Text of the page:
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Eat, love, pray… or how you can get the best of cultural cocktails in just one day

2 November 2010 One Comment

“I used to take the similarities between our nations for granted, but this war made me appreciate how similar, if not the same, we all are.”

“I miss Baku more than anything else, and I still remember the delicious smell of freshly baked bread in our yard in Ganja, Azerbaijan.”

—— said Albert.

“It’s like when you fight with your brother or sister over a toy. They are your own flesh and bone, but still you hit them just for nothing. This is how it is with our nations too.”

“My Armenian friend is worth a thousand other friends.”

—— added Ramiz.

 

Tbilisi, Morning. Teahouse

The old part of town. Nicely tired after walking around. The weather is chilly. A cup of tea would be so good now. We spot a teahouse on one street and decide to walk in. As I sit down I can hear a couple of men nearby speaking in my mother language – Azerbaijani.

It turns out this teahouse belongs to an ethnic Azeri. Now and then, though, the language of conversation over the table smoothly flows into another language. It is not Russian, or Georgian…

Seeing my puzzled face, one of the men greets me in Azerbaijani, and as it always feels somehow warm to run into your fellow compatriots in a foreign country I move my chair closer to his table without hesitation.

He has been living in Tbilisi for over 10 years and just two minutes later takes me on a journey I rarely get to travel. The South Caucasus, a region more defined on the map with its funny abrupt borders, appears to be sitting at the little square table.

In fact, he is not my fellow compatriot, even though his Azerbaijani is better than my own. His name is Albert and he is an ethnic Armenian.

He also sings folk songs in Azerbaijani by the legendary Armenian troubadour Sayat Nova, and quotes poems from the great Azerbaijani poet Samad Vurgun. Albert also has a large family with his wife, an Azerbaijani, and a dream – to cross the Azerbaijani border.

He introduces me to his best friend sitting next to him at the table.

His name is Ramiz, a 74-year old ethnic Azeri singer who sings Armenian songs. I ask him to sing a little for me, but he politely refuses, saying that there has been a loss in the family. His beloved wife recently passed away. She was Armenian.

The musical friends wax lyrically about each other’s beautiful cultures, fascinating us with the similarities connecting them, and ponder the futility of the game that is the conflict between the two countries.

A few minutes later the owner of tea house, an ethnic Azeri, also joins in. He asks his waitress to bring some more tea. He speaks in Armenian to her, but she responds in Azerbaijani. She is an ethnic Armenian.

This is the melting pot that is Tbilisi, and this is my little Caucasus without borders and passports. This is an Azeri tea house visited as much by ethnic Armenians as it is by ethnic Azeris.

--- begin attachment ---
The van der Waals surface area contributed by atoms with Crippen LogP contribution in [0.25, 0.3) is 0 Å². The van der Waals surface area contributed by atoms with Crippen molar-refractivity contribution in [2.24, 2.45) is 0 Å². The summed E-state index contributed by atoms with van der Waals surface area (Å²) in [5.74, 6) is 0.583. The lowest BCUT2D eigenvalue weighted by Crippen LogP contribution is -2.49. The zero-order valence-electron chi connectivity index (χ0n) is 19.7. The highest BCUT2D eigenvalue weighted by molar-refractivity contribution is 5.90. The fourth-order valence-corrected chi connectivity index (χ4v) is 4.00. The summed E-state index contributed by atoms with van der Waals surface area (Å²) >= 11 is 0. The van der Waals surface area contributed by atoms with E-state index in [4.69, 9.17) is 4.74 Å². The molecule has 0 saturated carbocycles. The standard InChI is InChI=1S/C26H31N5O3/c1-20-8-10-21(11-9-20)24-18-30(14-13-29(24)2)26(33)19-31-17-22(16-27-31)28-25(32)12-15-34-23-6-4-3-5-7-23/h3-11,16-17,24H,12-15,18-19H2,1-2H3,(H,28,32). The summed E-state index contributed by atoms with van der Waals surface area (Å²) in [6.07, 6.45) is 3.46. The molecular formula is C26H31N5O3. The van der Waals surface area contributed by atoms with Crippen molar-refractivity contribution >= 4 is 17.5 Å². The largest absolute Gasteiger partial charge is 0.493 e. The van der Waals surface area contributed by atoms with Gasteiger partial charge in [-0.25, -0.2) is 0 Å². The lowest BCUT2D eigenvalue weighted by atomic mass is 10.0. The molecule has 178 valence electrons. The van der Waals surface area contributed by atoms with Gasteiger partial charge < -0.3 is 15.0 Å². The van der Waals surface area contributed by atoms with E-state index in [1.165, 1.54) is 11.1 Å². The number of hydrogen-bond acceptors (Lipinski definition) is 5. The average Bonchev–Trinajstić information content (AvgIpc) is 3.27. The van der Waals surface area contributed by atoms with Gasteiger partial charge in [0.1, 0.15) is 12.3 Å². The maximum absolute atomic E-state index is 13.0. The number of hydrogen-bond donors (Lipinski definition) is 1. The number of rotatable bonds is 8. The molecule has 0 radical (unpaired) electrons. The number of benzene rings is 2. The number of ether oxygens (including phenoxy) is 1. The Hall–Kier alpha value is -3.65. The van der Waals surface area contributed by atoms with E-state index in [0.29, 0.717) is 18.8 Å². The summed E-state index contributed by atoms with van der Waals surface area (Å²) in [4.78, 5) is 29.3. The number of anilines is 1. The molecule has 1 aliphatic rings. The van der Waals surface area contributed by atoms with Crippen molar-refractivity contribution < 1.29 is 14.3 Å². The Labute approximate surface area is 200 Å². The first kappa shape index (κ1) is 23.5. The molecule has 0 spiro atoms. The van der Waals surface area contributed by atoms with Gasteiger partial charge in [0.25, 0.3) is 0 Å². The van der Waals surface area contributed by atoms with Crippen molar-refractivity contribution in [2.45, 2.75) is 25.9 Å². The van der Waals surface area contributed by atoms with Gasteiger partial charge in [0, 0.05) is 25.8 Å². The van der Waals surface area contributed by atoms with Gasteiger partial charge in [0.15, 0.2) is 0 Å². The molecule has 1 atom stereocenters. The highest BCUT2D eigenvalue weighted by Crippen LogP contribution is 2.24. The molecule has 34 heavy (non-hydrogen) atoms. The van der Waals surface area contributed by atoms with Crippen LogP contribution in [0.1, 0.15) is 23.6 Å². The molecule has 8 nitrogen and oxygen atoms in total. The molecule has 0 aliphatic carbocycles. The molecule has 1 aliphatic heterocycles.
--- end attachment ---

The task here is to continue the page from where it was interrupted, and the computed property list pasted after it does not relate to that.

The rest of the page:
ramiz_and_albert_0001

 

Afternoon. Armenian church

I’ve never been to an Armenian church, for obvious reasons, but in Tbilisi I can visit whenever I like. There is one in the center of Baku, of course, but even if it is intact, its doors are now always closed.

This one, a stone’s throw from a mosque, was built in the 7th century and Sayat Nova is buried here. A pleasant woman is standing by a table in the back selling candles. When she learns that I’m from Azerbaijan a kind smile lights up her face.

She says that ethnic Azeris also visit this church and some even pray. She has many Azerbaijani friends, many of them with Armenian spouses. Karine is ethnic Armenian and dreams of visiting her friends in Baku.

church

 

Midday. Baku restaurant

Upon entering, we can already guess the cultural mix to follow. The restaurant manager, an ethnic Azeri, says that Armenians love Azerbaijani cuisine as well. It’s no surprise given how similar the two cuisines are.

Sometimes, she says, more Armenians wine and dine here than Azerbaijanis.

Baku

 

Evening. Tbilisi Airport

With wonderful memories, it is with some sadness that I get ready to depart from Tbilisi, a city connecting people and bridging divides. It is the only place in the region where Armenians and Azerbaijanis can love, trust and become friends with each other.

At the airport, I look at the departures schedule to check my flight back home. If only I could catch a flight to Yerevan one day. Perhaps unintentionally symbolic, the check-ins for the Baku and Yerevan flights are called at the same time.

Armenians mistakenly come to our counter before being politely told that theirs is the next one along. Meanwhile, flights from Baku and Yerevan are scheduled to arrive at the very same time.

If only the entire Caucasus could be like this, harmonic and synchronic. And why not? With overlaps in cuisine, culture, mentality and human emotions connecting us, is it so wrong to seek to coexist peacefully together?

Upon landing in Baku I receive a SMS from a friend in Armenia, but with telecommunications blocked the other way, I can’t text her back. One day I hope I can…

Reader in Baku

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